I recently received Morning’s Wrath to review for Game Tunnel. I won’t talk about it much here, but I will say that it may be the first game I’ve played in which I had to take on the role of a female character.
If anything, it led to some interesting conversations. I was telling a friend of mine about the peculiar way non-player characters give you items. Someone overheard the following statements:
“So my boyfriend has locked himself in a room, and he’s casting a spell to let the Ashidians invade the castle. So I go to the Royal Engineer to get the key to the room, and he says that he is giving me the key. I start to walk away when I notice the key on the ground. For some reason, people don’t give you items. They throw them on the ground as if to say, ‘Hah! Go get it!’
I’m thinking, ‘You can’t treat me like this! I’m a princess!'”
I got a strange look from a nearby friend who walked into that part of the conversation.
On a more serious note, I find it interesting that I’ve never played a female protagonist until now. Specifically, I’ve never played a game in which the story revolved around being a heroine. Immediately, I’m introduced to my secret lover, and my character has a secret tryst with him to discuss their plans for the future together.
It reminded me of an article I read. In a past issue of The Escapist, Julianne Greer wrote about playing Dragon Warrior and her encounter with Princess Gwaelin. If you don’t know about that part of the game, you save the princess, and when you talk to her in the throne room, she asks if you love her. If you say no, she says the famous line, “But thou must!” and repeats the question. There is no getting out of it. You must love her. Fanfare plays. In fact, Gwaelin’s Love is actually an item you can use to communicate with her no matter where you are in the world.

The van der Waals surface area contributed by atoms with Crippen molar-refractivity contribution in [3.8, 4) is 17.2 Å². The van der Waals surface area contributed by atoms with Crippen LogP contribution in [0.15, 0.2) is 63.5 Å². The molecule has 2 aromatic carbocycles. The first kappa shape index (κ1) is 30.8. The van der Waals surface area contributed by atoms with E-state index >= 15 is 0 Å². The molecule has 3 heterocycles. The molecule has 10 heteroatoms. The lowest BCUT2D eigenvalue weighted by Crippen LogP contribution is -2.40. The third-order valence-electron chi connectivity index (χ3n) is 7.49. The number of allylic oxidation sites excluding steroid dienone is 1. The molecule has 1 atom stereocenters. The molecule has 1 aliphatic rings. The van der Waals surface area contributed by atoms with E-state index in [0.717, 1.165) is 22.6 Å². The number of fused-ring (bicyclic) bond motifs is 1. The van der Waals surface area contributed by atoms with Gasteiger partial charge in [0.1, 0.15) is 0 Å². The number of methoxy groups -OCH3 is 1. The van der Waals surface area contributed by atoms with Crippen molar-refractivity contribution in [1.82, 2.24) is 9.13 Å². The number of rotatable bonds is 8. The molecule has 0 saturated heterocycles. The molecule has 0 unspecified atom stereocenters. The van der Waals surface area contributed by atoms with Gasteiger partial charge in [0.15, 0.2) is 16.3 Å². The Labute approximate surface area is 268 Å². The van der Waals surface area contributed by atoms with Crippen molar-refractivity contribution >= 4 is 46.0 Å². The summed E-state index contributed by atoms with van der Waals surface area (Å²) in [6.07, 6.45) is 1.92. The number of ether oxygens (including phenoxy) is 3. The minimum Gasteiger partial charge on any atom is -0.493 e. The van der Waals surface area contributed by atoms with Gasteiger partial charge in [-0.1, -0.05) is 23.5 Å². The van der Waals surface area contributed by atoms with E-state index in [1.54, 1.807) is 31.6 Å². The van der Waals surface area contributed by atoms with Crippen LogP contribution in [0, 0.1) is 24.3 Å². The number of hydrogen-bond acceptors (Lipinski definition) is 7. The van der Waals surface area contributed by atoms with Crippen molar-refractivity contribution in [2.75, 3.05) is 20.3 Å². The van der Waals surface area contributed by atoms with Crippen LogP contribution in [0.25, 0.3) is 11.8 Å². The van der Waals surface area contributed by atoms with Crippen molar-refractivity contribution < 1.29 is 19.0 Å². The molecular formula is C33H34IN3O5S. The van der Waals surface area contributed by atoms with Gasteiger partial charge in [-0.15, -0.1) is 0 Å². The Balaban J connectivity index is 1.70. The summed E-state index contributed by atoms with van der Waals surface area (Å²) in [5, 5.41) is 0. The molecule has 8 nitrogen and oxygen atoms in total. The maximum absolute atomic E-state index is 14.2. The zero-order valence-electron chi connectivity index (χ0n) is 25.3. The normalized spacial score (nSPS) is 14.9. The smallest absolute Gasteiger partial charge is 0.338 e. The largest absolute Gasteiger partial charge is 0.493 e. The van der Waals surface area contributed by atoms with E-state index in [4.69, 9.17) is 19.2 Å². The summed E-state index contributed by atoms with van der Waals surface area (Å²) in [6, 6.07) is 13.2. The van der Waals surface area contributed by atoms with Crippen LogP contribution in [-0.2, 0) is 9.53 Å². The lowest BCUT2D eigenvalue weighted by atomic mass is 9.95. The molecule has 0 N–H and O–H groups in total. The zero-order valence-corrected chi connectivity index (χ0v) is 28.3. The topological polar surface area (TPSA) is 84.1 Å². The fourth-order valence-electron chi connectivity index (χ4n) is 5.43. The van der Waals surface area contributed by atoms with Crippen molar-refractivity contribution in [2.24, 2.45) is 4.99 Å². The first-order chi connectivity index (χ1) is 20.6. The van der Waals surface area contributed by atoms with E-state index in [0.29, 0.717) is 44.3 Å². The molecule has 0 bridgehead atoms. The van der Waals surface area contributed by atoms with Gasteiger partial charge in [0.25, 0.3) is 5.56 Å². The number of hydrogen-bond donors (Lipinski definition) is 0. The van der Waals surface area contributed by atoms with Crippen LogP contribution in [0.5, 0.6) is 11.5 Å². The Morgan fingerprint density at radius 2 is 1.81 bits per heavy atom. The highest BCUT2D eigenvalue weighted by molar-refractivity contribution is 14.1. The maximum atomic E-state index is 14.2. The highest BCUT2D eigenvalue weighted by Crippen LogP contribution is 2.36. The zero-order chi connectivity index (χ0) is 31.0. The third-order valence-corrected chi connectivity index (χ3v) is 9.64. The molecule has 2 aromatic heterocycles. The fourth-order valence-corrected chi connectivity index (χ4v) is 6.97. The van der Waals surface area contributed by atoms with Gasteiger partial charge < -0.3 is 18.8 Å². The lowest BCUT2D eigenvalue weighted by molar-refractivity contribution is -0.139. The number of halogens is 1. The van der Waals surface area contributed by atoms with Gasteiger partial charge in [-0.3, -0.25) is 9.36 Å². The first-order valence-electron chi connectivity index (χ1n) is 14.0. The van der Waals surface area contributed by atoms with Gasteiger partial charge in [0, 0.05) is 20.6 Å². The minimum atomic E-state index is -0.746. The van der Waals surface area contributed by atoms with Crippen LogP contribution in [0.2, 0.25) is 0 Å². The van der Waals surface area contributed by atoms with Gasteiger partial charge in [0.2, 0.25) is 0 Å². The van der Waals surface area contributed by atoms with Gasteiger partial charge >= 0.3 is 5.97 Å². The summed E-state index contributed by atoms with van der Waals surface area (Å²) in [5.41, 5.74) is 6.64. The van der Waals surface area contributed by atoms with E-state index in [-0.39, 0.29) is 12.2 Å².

When I played it, I didn’t even blink. When a heterosexual woman played the role of the hero, however, the response can be a bit different and awkward.
Now, I realize that videogames have been traditionally created for males. That has been the bread and butter demographic for games. But, with instances like the above, isn’t it a bit of a self-fulfilling prophecy? Yes, girls like romance and love and all that gooey stuff, but can’t there be a “Female Hero” button? Where you rescue Prince Gunther?
Playing the role of a female in Morning’s Wrath is interesting. It’s different. It was a new experience. It was fun.
But if all of the games I played required me to be a female, I can imagine being frustrated and unwanted. Clearly games wouldn’t be meant for me.
I remember as a child coming up with a game in which you can pick any of a number of characters to start out with, and depending upon who you picked, you would start your adventure in a different part of the world. Eventually, no matter who you picked, you would end up involved in the main story arc of the game. You would just do so from different points of view. You can start out as a thief in a big city or a poor farmer living with your parents. The thief may hear about some strange activities in a nearby village involving guild members getting shaken down. The farmer may just live too close for comfort to those same activities. Either way, the character you pick is now personally involved in the story, and throughout the game, the game caters to your chosen role.
Are there any games that already do what my childish creativity imagined years ago? If not, wouldn’t it be rather simple to make a game with a “Male Hero” and “Female Hero” button?